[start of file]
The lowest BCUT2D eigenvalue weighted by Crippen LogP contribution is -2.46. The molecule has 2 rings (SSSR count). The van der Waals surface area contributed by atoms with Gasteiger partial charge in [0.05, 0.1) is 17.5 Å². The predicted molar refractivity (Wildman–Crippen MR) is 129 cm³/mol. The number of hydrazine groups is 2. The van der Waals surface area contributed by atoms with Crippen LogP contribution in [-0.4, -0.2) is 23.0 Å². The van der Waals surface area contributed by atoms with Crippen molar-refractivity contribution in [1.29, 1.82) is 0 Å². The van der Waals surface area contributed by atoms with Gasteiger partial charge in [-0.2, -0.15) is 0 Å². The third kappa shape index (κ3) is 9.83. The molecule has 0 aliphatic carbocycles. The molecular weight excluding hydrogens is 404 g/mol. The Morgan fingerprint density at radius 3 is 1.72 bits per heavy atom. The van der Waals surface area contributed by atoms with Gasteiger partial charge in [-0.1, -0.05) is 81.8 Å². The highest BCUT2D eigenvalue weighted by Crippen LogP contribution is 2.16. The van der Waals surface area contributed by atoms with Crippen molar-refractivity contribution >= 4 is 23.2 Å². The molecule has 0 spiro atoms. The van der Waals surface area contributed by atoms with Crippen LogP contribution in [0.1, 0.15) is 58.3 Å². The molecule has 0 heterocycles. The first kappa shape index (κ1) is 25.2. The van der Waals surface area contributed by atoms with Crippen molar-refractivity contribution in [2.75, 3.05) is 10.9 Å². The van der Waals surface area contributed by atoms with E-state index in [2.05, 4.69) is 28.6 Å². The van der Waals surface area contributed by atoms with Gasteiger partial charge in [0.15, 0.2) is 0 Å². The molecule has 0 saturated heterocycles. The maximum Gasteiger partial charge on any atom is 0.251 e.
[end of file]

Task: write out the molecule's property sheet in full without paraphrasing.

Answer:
The lowest BCUT2D eigenvalue weighted by Crippen LogP contribution is -2.46. The molecule has 2 rings (SSSR count). The van der Waals surface area contributed by atoms with Gasteiger partial charge in [0.05, 0.1) is 17.5 Å². The predicted molar refractivity (Wildman–Crippen MR) is 129 cm³/mol. The number of hydrazine groups is 2. The van der Waals surface area contributed by atoms with Crippen LogP contribution in [-0.4, -0.2) is 23.0 Å². The van der Waals surface area contributed by atoms with Crippen molar-refractivity contribution in [1.29, 1.82) is 0 Å². The van der Waals surface area contributed by atoms with Gasteiger partial charge in [-0.2, -0.15) is 0 Å². The third kappa shape index (κ3) is 9.83. The molecule has 0 aliphatic carbocycles. The molecular weight excluding hydrogens is 404 g/mol. The Morgan fingerprint density at radius 3 is 1.72 bits per heavy atom. The van der Waals surface area contributed by atoms with Gasteiger partial charge in [-0.1, -0.05) is 81.8 Å². The highest BCUT2D eigenvalue weighted by Crippen LogP contribution is 2.16. The van der Waals surface area contributed by atoms with Crippen molar-refractivity contribution >= 4 is 23.2 Å². The molecule has 0 spiro atoms. The van der Waals surface area contributed by atoms with Crippen LogP contribution in [0.1, 0.15) is 58.3 Å². The molecule has 0 heterocycles. The first kappa shape index (κ1) is 25.2. The van der Waals surface area contributed by atoms with Crippen molar-refractivity contribution in [2.75, 3.05) is 10.9 Å². The van der Waals surface area contributed by atoms with E-state index in [2.05, 4.69) is 28.6 Å². The van der Waals surface area contributed by atoms with Gasteiger partial charge in [0.15, 0.2) is 0 Å². The molecule has 0 saturated heterocycles. The maximum Gasteiger partial charge on any atom is 0.251 e.